One goal of curious is to provide the informality of YouTube, including the ability to start a course at any time, with something a bit more structures. “We did a lot of research onto how people learn online,” says Kitch. “The research shows you have 90 seconds before you lose someone. The idea is tyo provide a better educational experience than YouTube. YouTube gives a great educational experience, but not instruction.
Some of the lessons are free, but most cost between one and three “Curious coins.” New users start with 20 coins and additional units cost $1. The basic business model is a revenue share between Curious and the instructors.
The big test here is whether customers will part with their money in a world in which courses taught by professors from Stanford, Harvard, and MIT are available free. Succeeding in those formal courses, however, requires a heavy commitment of time over six to ten weeks, which explains why typically more than 90% of the students who enroll fail to complete the course. Curious offers lighter, smaller bites and just might succeed.
“…there are now 1.5 million Android devices being activated every day, Google Chairman Eric Schmidt said Tuesday. That’s led to more than 750 million Android phones currently in use.” ~ Erica Ogg, Gigaom
Google changed their methodology to only count user visits to the Google Play store when determining which versions of Android are in use. So exactly how many of those 1.5 million daily activations and 750 million overall activated units have actually connected to the Google play store?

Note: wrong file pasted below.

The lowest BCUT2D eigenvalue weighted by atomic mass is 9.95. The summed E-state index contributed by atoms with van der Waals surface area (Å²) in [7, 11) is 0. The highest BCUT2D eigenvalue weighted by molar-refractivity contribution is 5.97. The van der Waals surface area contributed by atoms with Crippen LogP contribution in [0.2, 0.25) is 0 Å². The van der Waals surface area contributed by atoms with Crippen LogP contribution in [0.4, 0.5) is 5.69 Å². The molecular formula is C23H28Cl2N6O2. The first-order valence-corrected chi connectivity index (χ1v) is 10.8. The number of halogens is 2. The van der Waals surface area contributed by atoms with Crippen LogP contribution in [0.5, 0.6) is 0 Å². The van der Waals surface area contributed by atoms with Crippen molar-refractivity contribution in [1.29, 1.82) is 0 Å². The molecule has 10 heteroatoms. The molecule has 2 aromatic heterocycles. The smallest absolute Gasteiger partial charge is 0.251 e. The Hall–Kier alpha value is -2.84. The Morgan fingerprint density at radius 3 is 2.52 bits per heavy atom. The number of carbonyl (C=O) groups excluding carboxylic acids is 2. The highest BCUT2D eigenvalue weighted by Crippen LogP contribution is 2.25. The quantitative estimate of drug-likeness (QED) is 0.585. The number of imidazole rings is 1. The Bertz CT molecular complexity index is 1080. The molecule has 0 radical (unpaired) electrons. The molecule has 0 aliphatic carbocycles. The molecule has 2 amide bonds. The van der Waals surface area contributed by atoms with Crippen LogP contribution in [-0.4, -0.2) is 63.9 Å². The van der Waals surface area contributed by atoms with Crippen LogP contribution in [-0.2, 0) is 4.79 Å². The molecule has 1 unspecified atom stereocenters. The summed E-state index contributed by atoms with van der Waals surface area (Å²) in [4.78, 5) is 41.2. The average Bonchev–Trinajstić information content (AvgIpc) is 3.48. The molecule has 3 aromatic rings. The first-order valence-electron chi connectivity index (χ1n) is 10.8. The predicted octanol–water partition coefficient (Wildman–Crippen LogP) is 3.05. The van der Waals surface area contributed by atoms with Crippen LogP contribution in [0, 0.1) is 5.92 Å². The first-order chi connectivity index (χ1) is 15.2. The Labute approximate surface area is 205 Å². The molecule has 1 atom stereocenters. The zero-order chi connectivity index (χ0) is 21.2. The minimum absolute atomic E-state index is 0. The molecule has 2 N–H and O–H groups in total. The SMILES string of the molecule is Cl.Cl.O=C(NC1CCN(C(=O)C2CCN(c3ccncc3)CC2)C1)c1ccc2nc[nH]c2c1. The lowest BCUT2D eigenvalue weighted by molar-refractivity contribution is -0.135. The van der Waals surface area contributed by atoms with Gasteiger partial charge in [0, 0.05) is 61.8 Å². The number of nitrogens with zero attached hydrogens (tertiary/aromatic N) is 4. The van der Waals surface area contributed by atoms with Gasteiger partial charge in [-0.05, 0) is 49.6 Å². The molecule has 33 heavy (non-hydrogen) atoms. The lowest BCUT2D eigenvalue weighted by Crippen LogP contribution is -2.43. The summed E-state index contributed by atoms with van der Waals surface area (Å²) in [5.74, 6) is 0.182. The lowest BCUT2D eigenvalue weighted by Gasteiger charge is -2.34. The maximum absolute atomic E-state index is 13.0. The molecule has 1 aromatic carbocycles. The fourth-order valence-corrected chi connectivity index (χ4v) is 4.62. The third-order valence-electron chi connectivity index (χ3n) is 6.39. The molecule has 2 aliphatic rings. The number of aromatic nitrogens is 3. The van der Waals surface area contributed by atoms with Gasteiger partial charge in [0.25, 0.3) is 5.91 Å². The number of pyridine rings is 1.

Google isn’t saying.
Now why do you suppose that is?
The usually very well-informed Mary Jo Foley reports at ZDNet that we won’t see major improvement in Microsoft Office for tablets until next year, spring of 2014 for Windows RT and fall for the long-awaited iOS and Android versions. If true, this is big trouble for Microsoft’s cash-cow Office franchise.
The huge threat is that this long wait gives everyone a year to 18 months to continue to learn to live without Office. In tech time, that is more-or-less forever. The longer people go without Office on their tablets and the more that tablets become the dominate computing tools, the less people will want or need the Microsoft software. It will hold on in the enterprise in those roles where Office is indispensable, but that will be a steadily shrinking market.
The bizarre thing is that Microsoft foresaw the future of tablets with the development of the Tablet PC in 2001, but utterly failed to recognize their importance once Apple released the iPad in 2010. The brand-new version of Office relies on Windows’ classic Desktop user interface and its applications are unsuited for use even on Microsoft’s own tablets unless they are effectively configured as laptops with keyboards and a stylus or mouse. Outlook, a key component of the Office suite, is not available at all for RT, the tablet version of Windows (Foley says Outlook RT is fall 0f next year.)
As the latest sales figures suggest, the world is moving decisively to tablets. To the extent that people need Office-like apps, companies more nimble (and less riven by internal politics) than Microsoft will provide them. If Microsoft doesn’t get around to releasing tablet versions of the applications until the fall of 2014, it is likely that very few people by then will care.
News Corp. Chief Operating Officer Chase Carey’s threat to pull the Fox network from the airwaves if Aereo wins its legal battle to retransmit over-the-air TV signals without paying for them is probably nothing more than bluster. But the fact that he could make such a threat with a straight face, and in front of the National Association of Broadcasters, no less, is a clear indication that the end of TV as we have known it is approaching.